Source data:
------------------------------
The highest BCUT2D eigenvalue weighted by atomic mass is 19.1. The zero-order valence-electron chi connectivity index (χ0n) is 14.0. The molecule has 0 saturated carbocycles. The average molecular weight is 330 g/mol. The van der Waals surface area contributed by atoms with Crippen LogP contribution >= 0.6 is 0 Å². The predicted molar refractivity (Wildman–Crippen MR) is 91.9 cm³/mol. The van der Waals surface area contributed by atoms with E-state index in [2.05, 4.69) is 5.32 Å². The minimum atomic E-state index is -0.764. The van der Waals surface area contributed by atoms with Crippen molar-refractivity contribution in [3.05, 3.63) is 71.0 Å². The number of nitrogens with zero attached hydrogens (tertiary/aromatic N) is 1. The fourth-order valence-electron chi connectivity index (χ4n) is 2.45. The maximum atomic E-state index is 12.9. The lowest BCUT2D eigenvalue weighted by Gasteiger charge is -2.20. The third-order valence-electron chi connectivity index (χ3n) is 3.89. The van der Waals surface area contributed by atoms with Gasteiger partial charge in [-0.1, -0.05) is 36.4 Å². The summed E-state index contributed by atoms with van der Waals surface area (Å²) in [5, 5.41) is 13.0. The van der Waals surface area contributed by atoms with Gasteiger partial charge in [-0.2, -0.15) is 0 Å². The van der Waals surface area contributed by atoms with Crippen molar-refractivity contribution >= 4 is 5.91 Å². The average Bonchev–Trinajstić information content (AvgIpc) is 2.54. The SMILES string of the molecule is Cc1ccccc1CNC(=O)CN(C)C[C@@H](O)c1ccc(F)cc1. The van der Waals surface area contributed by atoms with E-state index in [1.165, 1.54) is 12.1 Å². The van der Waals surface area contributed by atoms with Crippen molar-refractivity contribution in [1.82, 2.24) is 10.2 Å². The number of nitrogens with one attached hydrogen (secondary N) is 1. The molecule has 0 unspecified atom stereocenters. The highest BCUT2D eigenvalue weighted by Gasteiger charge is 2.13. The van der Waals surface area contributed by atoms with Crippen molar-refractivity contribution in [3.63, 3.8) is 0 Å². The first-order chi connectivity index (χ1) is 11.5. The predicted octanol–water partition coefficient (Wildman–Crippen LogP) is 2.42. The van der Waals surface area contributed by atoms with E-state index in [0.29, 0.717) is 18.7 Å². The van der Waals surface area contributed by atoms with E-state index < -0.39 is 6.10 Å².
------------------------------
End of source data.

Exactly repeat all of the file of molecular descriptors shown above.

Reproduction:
The highest BCUT2D eigenvalue weighted by atomic mass is 19.1. The zero-order valence-electron chi connectivity index (χ0n) is 14.0. The molecule has 0 saturated carbocycles. The average molecular weight is 330 g/mol. The van der Waals surface area contributed by atoms with Crippen LogP contribution >= 0.6 is 0 Å². The predicted molar refractivity (Wildman–Crippen MR) is 91.9 cm³/mol. The van der Waals surface area contributed by atoms with E-state index in [2.05, 4.69) is 5.32 Å². The minimum atomic E-state index is -0.764. The van der Waals surface area contributed by atoms with Crippen molar-refractivity contribution in [3.05, 3.63) is 71.0 Å². The number of nitrogens with zero attached hydrogens (tertiary/aromatic N) is 1. The fourth-order valence-electron chi connectivity index (χ4n) is 2.45. The maximum atomic E-state index is 12.9. The lowest BCUT2D eigenvalue weighted by Gasteiger charge is -2.20. The third-order valence-electron chi connectivity index (χ3n) is 3.89. The van der Waals surface area contributed by atoms with Gasteiger partial charge in [-0.1, -0.05) is 36.4 Å². The summed E-state index contributed by atoms with van der Waals surface area (Å²) in [5, 5.41) is 13.0. The van der Waals surface area contributed by atoms with Gasteiger partial charge in [-0.2, -0.15) is 0 Å². The van der Waals surface area contributed by atoms with Crippen molar-refractivity contribution >= 4 is 5.91 Å². The average Bonchev–Trinajstić information content (AvgIpc) is 2.54. The SMILES string of the molecule is Cc1ccccc1CNC(=O)CN(C)C[C@@H](O)c1ccc(F)cc1. The van der Waals surface area contributed by atoms with E-state index in [1.165, 1.54) is 12.1 Å². The van der Waals surface area contributed by atoms with Crippen molar-refractivity contribution in [1.82, 2.24) is 10.2 Å². The number of nitrogens with one attached hydrogen (secondary N) is 1. The molecule has 0 unspecified atom stereocenters. The highest BCUT2D eigenvalue weighted by Gasteiger charge is 2.13. The van der Waals surface area contributed by atoms with Crippen molar-refractivity contribution in [3.63, 3.8) is 0 Å². The first-order chi connectivity index (χ1) is 11.5. The predicted octanol–water partition coefficient (Wildman–Crippen LogP) is 2.42. The van der Waals surface area contributed by atoms with E-state index in [0.29, 0.717) is 18.7 Å². The van der Waals surface area contributed by atoms with E-state index < -0.39 is 6.10 Å².